June 12 declared Brandon Routh Day
You may know Brandon Routh as Superman.
Or you may know him as The Atom.
Or maybe you know him from his myriad of other roles on soap operas, sitcoms and big screens.
Friday, the actor added a new line to his resume: namesake of an Iowa holiday.
Yes, June 12th is now Brandon Routh Day in the Hawkeye State.
At an appearance at the State Historical Museum Friday afternoon, Routh was presented with an official proclamation signed by Gov. Branstad declaring June 12th Brandon Routh Day in Iowa.
"He followed his dream from the University of Iowa to Hollywood, California," read the proclamation. "Brandon continues to make Iowans proud."
"That's really amazing, thank you," Routh said. "What a cool thing and I feel really weird about it, but thank you."
After the presentation, Routh, who's in town for Wizard World Comic Con, spoke with Liz Gilman, executive producer of Produce Iowa, about his life in Iowa and his career as a crowd of 250 fans listened with rapt attention. Here is an edited version of that conversation.
Q: What was your childhood in Norwalk like?
It was idyllic. It was how you see life in the movies. I lived a block away from cornfields and the "crick," or "creek" in Iowa. I would go to my grandma's house and have my whole milk and my sandwich and run through the cornfields.
Q: In the "Hollywood in the Heartland" exhibit, we have a Superman cape you wore as a child. Tell us about that.
I was 3 or 4 when I first started wearing it. I was wearing it the first time I saw "Superman." I was flying off the couches and I ended up giving myself a migraine headache I was so excited to watch the movie.
Routh loves the laid back nature of Iowa and to bring his family to the state to experience his roots Rodney White/The Register
Q: Has being from Iowa helped you in Hollywood?
It's definitely helped me. I really haven't changed that much from when I lived here. I'm older and maybe a little wiser, but a lot of who I am is that Iowa boy from birth to age 19. Being a guy from Iowa doesn't fit every role, but it fits enough. And I think it helps to bring a unique energy to the characters I play.
Q: Do you see Jason Momoa around? (Momoa is also from Norwalk)
I've known Jason forever and now he is Aquaman and I was Superman. We played soccer together in high school and youth soccer. I see him around every once in a while. I must live near Tom Arnold because we share the same park. I'll see him with his son sometimes.
Q: What was getting cast as Superman like?
It was a real relief. Getting cast was a seven-month process for me. There were a lot of ups and downs and a lot of failure and feeling like a failure. That can mess you up until you gain the perspective that it doesn't matter what others think. There are so many reasons for casting directors not to like you, from your hair to your eyes to maybe you remind them of this kid who used to beat them up at school. There's no point in wasting your life thinking about, Why don't they like me? Just tell yourself that you're awesome because we're all awesome in our own way.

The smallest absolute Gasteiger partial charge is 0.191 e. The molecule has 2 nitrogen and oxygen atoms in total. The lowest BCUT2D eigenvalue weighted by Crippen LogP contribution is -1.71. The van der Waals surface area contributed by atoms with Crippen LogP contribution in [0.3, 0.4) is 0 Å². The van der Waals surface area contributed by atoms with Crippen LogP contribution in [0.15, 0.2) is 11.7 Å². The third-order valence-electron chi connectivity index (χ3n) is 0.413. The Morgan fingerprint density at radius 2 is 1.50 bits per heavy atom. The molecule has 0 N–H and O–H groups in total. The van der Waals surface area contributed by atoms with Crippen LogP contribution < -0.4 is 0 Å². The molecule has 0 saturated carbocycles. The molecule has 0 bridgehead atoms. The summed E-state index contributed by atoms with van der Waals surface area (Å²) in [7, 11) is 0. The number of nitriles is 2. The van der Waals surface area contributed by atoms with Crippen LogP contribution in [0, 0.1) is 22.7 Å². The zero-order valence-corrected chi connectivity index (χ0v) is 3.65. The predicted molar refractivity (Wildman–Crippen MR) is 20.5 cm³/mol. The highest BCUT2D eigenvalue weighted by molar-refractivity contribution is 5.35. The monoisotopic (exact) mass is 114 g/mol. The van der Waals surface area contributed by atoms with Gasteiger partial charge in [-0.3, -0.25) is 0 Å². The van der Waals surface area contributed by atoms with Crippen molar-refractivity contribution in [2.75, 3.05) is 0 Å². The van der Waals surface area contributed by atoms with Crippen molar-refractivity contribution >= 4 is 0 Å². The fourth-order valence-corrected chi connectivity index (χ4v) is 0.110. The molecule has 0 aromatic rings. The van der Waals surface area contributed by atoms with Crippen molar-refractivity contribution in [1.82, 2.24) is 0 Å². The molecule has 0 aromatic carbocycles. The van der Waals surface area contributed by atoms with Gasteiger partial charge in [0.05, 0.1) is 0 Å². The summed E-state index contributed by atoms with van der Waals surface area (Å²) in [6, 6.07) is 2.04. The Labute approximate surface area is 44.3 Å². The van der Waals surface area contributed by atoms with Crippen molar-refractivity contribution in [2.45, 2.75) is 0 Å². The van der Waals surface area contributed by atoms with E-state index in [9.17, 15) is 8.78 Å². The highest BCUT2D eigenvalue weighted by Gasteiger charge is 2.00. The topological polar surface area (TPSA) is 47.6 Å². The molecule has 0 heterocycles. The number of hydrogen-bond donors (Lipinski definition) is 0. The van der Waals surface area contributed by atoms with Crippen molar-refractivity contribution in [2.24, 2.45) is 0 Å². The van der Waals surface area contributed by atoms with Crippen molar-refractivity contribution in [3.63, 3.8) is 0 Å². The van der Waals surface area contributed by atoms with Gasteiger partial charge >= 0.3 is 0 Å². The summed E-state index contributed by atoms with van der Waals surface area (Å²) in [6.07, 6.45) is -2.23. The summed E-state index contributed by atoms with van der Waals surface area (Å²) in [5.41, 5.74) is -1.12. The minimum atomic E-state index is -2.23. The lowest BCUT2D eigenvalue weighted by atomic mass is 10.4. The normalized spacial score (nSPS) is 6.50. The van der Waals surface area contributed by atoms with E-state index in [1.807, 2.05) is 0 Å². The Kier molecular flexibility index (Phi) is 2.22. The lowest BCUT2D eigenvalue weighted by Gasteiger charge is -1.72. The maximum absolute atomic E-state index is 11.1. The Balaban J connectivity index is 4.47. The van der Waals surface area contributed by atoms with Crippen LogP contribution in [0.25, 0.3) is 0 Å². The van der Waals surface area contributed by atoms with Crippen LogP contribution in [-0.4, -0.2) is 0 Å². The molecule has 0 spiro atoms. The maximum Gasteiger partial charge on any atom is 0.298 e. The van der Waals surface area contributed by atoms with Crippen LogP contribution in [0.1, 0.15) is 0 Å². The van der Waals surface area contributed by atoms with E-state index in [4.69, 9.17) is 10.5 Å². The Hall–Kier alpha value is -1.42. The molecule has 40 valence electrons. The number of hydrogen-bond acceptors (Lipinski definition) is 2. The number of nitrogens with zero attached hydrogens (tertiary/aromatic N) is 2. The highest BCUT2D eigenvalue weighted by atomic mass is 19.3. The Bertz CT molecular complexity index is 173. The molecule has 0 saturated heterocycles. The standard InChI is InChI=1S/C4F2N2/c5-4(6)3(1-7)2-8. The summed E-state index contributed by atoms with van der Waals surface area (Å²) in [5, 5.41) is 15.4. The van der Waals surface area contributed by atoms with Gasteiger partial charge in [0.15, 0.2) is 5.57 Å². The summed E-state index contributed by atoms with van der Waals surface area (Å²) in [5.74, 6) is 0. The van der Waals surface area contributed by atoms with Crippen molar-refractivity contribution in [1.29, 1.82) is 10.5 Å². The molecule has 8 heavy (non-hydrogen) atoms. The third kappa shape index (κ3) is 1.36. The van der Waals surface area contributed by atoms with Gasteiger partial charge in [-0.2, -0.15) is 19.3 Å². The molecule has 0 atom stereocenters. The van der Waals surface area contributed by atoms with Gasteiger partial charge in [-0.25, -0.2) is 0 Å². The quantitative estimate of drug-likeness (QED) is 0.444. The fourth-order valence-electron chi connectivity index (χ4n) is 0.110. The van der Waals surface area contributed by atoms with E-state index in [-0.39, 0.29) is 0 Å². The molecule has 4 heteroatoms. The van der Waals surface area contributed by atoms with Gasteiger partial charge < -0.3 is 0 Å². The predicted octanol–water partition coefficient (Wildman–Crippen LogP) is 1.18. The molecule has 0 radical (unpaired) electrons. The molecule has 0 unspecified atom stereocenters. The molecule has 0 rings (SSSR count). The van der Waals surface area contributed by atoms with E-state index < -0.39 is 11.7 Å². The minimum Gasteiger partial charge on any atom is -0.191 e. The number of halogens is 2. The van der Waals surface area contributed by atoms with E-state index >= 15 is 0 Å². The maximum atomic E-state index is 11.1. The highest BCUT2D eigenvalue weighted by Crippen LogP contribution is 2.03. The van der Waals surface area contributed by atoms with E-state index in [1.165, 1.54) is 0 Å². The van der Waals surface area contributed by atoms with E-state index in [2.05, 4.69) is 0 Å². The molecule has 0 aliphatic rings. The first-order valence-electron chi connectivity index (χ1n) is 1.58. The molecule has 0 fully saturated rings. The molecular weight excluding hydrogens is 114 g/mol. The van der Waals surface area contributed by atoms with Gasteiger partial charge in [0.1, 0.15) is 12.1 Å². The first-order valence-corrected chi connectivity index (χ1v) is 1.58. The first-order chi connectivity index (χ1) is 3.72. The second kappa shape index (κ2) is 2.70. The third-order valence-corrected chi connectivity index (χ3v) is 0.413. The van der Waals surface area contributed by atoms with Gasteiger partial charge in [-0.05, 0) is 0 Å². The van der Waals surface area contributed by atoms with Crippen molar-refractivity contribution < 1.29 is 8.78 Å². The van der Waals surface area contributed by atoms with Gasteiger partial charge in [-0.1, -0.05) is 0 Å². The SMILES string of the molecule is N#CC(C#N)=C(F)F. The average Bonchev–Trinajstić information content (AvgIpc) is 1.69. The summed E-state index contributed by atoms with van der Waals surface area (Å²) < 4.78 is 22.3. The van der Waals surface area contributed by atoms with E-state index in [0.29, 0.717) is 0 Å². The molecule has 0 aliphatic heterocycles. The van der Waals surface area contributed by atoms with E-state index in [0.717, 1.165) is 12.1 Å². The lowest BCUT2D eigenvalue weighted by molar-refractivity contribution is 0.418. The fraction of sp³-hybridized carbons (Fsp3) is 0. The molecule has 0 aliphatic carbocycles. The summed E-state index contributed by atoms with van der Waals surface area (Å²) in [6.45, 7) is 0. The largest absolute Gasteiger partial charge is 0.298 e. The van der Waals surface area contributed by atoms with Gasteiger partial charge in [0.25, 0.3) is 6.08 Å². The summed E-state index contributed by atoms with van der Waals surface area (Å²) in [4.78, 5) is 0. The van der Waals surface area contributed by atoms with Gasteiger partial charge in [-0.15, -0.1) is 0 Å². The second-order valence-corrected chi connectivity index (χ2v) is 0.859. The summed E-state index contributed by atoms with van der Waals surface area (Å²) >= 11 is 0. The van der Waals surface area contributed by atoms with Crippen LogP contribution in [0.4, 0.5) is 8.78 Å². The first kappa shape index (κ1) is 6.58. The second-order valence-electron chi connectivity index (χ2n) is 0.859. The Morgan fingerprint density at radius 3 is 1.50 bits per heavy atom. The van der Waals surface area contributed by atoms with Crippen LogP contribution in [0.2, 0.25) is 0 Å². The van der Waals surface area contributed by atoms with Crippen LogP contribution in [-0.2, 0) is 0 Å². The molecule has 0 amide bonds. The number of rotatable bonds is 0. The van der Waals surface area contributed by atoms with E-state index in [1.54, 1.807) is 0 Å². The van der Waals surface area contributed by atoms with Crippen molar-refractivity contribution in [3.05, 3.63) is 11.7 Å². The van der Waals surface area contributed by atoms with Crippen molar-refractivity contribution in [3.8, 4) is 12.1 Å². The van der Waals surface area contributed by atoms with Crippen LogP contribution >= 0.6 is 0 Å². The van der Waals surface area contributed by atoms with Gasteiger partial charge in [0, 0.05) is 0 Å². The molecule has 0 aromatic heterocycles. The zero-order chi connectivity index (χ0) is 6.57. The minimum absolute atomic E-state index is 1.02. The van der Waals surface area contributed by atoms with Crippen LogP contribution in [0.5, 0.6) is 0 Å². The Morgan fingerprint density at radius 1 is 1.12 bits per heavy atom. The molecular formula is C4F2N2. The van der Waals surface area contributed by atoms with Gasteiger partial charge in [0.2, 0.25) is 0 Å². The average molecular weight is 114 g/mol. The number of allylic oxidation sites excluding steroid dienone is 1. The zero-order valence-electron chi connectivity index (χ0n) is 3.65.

Q: After Superman, did you ever think you'd play a superhero again?
I never thought I would be a superhero, maybe a villain. Once I did Superman, it was like what other superhero would I play? I don't think I would have taken the role of The Atom if the producer hadn't said they wanted Ray Palmer/The Atom to be the humor, to lighten up the show a little bit.
Q: Where did you get your humor from?
I watched a lot of PBS as a kid and there were a lot of British comedies on that channel, "Are You Being Served?" and "Red Dwarf."
Q: Are you more Clark Kent or Superman?
I'm Clark Kent more than I'm Superman. I'm goofy, geeky and fumbling, although I have better control of my body now. I'm often more of a character actor than I am a leading man. My first theater role in high school was playing a silly, backwoods character who was not very smart and hearing the laughter from the crowd was life itself.
Q: What advice do you have for those hoping to get into entertainment?
If you are going to go into it as an actor, that's cool, but just know that not everybody makes it as an actor. There are so many other facets that make up film and television, from being a writer to a costume designer or a grip or a lighting director or a set designer. Being a part of a film and the team behind a film is really powerful. You get to meet new people. A film set is really a microcosm for life, so be open to all opportunities.
The Register sat down with Brandon Routh for an exclusive interview about his new show, "Legends of Tomorrow," and the hardships and triumphs he's experienced in Hollywood. A profile of the Norwalk star is scheduled to run in the Des Moines Register soon.